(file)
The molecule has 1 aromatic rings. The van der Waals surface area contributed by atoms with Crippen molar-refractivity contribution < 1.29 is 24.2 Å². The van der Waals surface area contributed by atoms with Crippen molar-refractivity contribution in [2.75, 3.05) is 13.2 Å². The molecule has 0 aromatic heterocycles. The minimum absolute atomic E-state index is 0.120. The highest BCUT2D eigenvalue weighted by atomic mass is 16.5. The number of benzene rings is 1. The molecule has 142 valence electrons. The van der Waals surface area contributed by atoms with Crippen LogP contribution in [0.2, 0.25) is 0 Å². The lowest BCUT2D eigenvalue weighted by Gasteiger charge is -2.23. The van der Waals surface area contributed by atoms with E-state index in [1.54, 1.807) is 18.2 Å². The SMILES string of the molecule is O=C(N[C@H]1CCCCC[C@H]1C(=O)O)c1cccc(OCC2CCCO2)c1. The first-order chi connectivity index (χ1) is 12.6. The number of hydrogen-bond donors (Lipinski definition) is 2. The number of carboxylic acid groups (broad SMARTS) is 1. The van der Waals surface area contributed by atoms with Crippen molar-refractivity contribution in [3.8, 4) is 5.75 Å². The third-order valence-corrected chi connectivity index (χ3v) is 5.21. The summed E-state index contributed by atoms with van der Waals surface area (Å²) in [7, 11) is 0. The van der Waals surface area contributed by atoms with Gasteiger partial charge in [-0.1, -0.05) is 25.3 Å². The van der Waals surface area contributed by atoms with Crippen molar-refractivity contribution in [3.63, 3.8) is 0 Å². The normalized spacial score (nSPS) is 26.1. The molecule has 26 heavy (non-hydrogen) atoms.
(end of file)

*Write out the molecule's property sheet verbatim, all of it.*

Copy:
The molecule has 1 aromatic rings. The van der Waals surface area contributed by atoms with Crippen molar-refractivity contribution < 1.29 is 24.2 Å². The van der Waals surface area contributed by atoms with Crippen molar-refractivity contribution in [2.75, 3.05) is 13.2 Å². The molecule has 0 aromatic heterocycles. The minimum absolute atomic E-state index is 0.120. The highest BCUT2D eigenvalue weighted by atomic mass is 16.5. The number of benzene rings is 1. The molecule has 142 valence electrons. The van der Waals surface area contributed by atoms with Crippen LogP contribution in [0.2, 0.25) is 0 Å². The lowest BCUT2D eigenvalue weighted by Gasteiger charge is -2.23. The van der Waals surface area contributed by atoms with E-state index in [1.54, 1.807) is 18.2 Å². The SMILES string of the molecule is O=C(N[C@H]1CCCCC[C@H]1C(=O)O)c1cccc(OCC2CCCO2)c1. The first-order chi connectivity index (χ1) is 12.6. The number of hydrogen-bond donors (Lipinski definition) is 2. The number of carboxylic acid groups (broad SMARTS) is 1. The van der Waals surface area contributed by atoms with Crippen molar-refractivity contribution in [3.8, 4) is 5.75 Å². The third-order valence-corrected chi connectivity index (χ3v) is 5.21. The summed E-state index contributed by atoms with van der Waals surface area (Å²) in [7, 11) is 0. The van der Waals surface area contributed by atoms with Gasteiger partial charge in [-0.1, -0.05) is 25.3 Å². The van der Waals surface area contributed by atoms with Crippen molar-refractivity contribution in [3.63, 3.8) is 0 Å². The normalized spacial score (nSPS) is 26.1. The molecule has 26 heavy (non-hydrogen) atoms.